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Santa Clara County to Prepare Ordinance to Change Winery Regulations to Better Promote Agri-tourism

New Rules Would Reduce Permitting Requirements and Provide Greater Flexibility
SANTA CLARA COUNTY, CALIF. – The Santa Clara County Board of Supervisors voted 4-1 (Cortese) on August 21, 2012 accepting Planning Department’s policy recommendations regarding winery regulation changes and directed staff to prepare and bring back in November an ordinance and environmental documentations as required by the California Environmental Quality Act (CEQA). These actions are intended to enhance the viability of wineries and promote agri-tourism in the County.
grape vineUnder current regulations, a Use Permit is required for wineries to hold events of any size.  The permit application fee is a minimum of $14,732 regardless of the number of event attendees or the size of property.  Certain other activities require permits, and private events are not expressly addressed.
“The proposed revisions are the product of 15 public meetings held over a 12 month period to lessen the cost and complexity of the permitting process with the goal of promoting agri-tourism,” said Supervisor Mike Wasserman, the County of Santa Clara Board of Supervisors. 
The Board considered recommendations of the Planning Department and the Planning Commission that were very similar except for aspects of special events and outdoor amplified music. As for special events, now there will be three categories of events based on event attendance – small, medium, and large.  The Planning Department recommended limiting attendees to 50 for small events.  That number could increase to 100 for events on lots of five acres or larger. There would be no permit fee charged. 
Events with a maximum of 250 attendees would be classified as medium events, and would require a special permit.  Up to 12 such medium events per year would be allowed.  Large events would be defined as those with more than 250 attendees and would be governed by a Use Permit. As for the outdoor amplified music, the Ordinance would allow outdoor amplified music via Special Permit, and the Planning Department would evaluate noise impact issues on case-by case basis.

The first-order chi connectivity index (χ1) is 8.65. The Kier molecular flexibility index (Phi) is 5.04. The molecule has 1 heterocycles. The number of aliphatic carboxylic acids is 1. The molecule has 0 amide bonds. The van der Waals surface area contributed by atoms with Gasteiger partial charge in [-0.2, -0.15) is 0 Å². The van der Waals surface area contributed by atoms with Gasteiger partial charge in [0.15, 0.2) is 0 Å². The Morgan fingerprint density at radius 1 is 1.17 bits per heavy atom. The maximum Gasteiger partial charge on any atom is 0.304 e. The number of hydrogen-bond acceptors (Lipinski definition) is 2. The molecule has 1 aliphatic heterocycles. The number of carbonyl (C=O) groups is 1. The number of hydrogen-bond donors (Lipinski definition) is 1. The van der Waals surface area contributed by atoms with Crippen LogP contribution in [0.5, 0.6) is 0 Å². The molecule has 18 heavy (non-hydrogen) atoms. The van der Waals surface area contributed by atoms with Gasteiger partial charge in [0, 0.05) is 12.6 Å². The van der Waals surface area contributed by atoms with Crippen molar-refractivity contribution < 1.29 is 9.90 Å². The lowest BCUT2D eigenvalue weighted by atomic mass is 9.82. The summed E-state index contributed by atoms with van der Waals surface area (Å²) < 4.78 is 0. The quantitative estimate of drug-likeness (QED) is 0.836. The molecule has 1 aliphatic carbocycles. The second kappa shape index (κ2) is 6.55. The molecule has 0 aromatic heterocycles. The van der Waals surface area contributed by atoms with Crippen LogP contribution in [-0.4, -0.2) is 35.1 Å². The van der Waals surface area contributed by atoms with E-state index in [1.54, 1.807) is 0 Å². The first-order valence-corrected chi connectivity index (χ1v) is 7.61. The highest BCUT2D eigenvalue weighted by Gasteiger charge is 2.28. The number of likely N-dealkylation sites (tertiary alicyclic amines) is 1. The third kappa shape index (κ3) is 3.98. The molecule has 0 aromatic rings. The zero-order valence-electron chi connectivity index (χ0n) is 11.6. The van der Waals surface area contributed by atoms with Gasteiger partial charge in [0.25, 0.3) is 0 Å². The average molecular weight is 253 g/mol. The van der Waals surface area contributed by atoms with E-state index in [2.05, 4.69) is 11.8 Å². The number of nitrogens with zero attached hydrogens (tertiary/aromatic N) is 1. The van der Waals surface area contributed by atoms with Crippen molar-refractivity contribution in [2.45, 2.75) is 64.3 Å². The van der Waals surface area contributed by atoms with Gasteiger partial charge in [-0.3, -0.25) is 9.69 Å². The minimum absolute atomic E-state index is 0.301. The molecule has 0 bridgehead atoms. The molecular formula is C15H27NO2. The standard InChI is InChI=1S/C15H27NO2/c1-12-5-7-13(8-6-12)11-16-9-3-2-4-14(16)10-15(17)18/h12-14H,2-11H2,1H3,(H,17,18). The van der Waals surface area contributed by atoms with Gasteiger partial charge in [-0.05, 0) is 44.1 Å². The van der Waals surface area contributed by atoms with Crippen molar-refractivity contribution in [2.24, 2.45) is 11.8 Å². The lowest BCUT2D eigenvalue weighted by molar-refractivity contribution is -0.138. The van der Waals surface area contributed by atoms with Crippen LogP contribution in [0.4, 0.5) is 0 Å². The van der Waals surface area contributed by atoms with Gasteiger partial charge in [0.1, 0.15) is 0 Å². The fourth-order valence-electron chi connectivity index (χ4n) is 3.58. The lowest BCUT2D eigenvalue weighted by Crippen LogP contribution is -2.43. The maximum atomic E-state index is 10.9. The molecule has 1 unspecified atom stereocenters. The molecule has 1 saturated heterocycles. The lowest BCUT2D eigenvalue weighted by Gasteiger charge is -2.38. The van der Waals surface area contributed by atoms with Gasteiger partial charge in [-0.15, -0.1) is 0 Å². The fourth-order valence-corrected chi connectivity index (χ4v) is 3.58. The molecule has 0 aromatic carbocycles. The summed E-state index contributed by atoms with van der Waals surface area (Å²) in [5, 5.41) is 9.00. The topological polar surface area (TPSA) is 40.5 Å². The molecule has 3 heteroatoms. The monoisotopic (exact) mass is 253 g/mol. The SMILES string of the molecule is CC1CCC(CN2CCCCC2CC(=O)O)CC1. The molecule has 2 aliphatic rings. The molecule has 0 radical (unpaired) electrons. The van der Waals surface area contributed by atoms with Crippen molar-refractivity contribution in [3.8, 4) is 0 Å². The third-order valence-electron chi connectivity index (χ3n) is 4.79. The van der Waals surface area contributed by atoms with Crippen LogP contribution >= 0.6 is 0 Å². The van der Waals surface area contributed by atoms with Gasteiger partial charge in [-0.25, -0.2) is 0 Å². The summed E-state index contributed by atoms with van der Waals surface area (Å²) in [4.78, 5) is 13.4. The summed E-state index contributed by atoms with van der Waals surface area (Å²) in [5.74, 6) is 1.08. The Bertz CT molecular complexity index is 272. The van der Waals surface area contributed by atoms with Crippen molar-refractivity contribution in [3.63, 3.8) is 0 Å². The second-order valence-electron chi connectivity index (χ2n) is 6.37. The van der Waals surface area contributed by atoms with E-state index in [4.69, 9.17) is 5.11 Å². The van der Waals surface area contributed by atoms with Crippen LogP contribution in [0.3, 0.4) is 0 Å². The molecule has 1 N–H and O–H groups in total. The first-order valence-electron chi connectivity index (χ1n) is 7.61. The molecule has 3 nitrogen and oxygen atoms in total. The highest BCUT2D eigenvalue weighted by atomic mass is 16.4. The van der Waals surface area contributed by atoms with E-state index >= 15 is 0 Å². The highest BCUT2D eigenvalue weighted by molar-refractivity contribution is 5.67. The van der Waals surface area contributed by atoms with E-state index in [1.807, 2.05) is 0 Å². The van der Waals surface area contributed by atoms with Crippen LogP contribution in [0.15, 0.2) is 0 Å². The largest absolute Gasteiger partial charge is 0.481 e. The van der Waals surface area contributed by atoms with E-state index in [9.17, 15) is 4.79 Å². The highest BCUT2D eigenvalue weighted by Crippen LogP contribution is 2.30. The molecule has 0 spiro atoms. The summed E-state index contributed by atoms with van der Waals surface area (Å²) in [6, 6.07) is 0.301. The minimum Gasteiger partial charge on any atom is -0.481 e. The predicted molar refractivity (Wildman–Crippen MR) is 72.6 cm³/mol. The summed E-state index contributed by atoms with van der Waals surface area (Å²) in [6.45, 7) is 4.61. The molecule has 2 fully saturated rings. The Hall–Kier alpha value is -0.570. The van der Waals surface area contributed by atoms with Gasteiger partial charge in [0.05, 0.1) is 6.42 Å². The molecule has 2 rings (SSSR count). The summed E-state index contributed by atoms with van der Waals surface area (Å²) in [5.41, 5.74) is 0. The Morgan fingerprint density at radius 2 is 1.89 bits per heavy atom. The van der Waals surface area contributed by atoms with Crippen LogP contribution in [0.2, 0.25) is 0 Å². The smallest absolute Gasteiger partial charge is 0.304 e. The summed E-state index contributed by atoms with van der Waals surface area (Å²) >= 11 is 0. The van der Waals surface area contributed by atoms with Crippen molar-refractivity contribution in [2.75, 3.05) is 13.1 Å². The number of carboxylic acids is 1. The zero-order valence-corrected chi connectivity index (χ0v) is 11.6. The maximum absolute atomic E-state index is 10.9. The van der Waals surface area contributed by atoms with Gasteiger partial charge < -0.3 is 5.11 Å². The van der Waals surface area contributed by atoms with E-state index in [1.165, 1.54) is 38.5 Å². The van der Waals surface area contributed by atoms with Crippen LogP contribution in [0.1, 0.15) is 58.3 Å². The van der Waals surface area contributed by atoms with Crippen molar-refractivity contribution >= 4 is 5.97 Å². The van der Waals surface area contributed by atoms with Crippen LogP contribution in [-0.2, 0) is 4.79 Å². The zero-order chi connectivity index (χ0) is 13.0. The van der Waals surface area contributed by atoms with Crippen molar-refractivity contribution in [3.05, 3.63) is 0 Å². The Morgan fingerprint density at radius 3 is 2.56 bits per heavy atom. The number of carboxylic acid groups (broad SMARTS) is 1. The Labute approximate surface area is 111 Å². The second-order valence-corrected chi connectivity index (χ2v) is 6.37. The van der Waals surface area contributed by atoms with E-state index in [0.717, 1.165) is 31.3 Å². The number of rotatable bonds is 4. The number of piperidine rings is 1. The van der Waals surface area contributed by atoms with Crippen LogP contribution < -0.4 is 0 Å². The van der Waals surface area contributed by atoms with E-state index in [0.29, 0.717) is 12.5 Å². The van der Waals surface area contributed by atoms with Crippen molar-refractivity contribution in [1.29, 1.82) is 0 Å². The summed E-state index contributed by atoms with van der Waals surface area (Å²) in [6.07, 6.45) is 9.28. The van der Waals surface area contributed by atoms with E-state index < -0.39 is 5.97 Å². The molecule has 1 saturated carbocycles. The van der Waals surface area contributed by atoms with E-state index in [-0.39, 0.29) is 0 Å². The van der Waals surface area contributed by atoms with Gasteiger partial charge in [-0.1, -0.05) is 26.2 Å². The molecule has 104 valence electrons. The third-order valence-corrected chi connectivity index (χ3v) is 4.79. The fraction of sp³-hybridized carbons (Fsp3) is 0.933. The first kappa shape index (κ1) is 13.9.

The Ordinance would specify that private noncommercial and fundraising events benefiting nonprofit organizations of any size could be held at wineries in the unincorporated areas.   The ordinance also would address onsite and way-finding signage.
"The Board's direction is clear," said President George Shirakawa, County of Santa Clara Board of Supervisors.  "By relaxing some of the burdensome regulations on area wineries, we can help those growers to capture agri-tourism dollars which will strengthen the county's economy."
Supervisor Dave Cortese voted against the measure, stating that he would be in favor of the proposals that had been advanced by the Santa Clara County Planning Commission.
“Many of the area wineries are family-owned businesses that are trying to adapt to these tough economic times,” said Supervisor Dave Cortese, the County of Santa Clara Board of Supervisors.  “They need even greater flexibility than the changes recommended by staff.” 
Since 2010, the Planning Department has been holding regular meetings with representatives of the Division of Agriculture and UC Cooperative Extension to discuss agricultural land use-issues. The participants of these meetings identified agri-tourism as being valuable to agricultural sustainability and began looking at ways for the County to better support agri-tourism. The group participants determined that the current winery regulations fall short of providing desired clarity about allowed winery activities. To address that, the Planning Office began a comprehensive review of winery regulations with a focus on ways to better support wineries and to accommodate a greater range of winery marketing activities. In February 2012, the Planning Commission held a workshop following by three public hearings. The Commissioners focused much of their attention on the subjects of special events and outdoor amplified music. The Planning Office believes that an ordinance that incorporates these recommendations will enhance the viability of wineries and promote agri-tourism in Santa Clara County. 

A matrix outlining the current practices, the changes proposed by the Planning Department and the Planning Comission

Map of wineries in Santa Clara County

Media Contact: Gwendolyn Mitchell/Shirley Zackor, Office of Public Affairs(408) 299-5119
Posted: August 27, 2012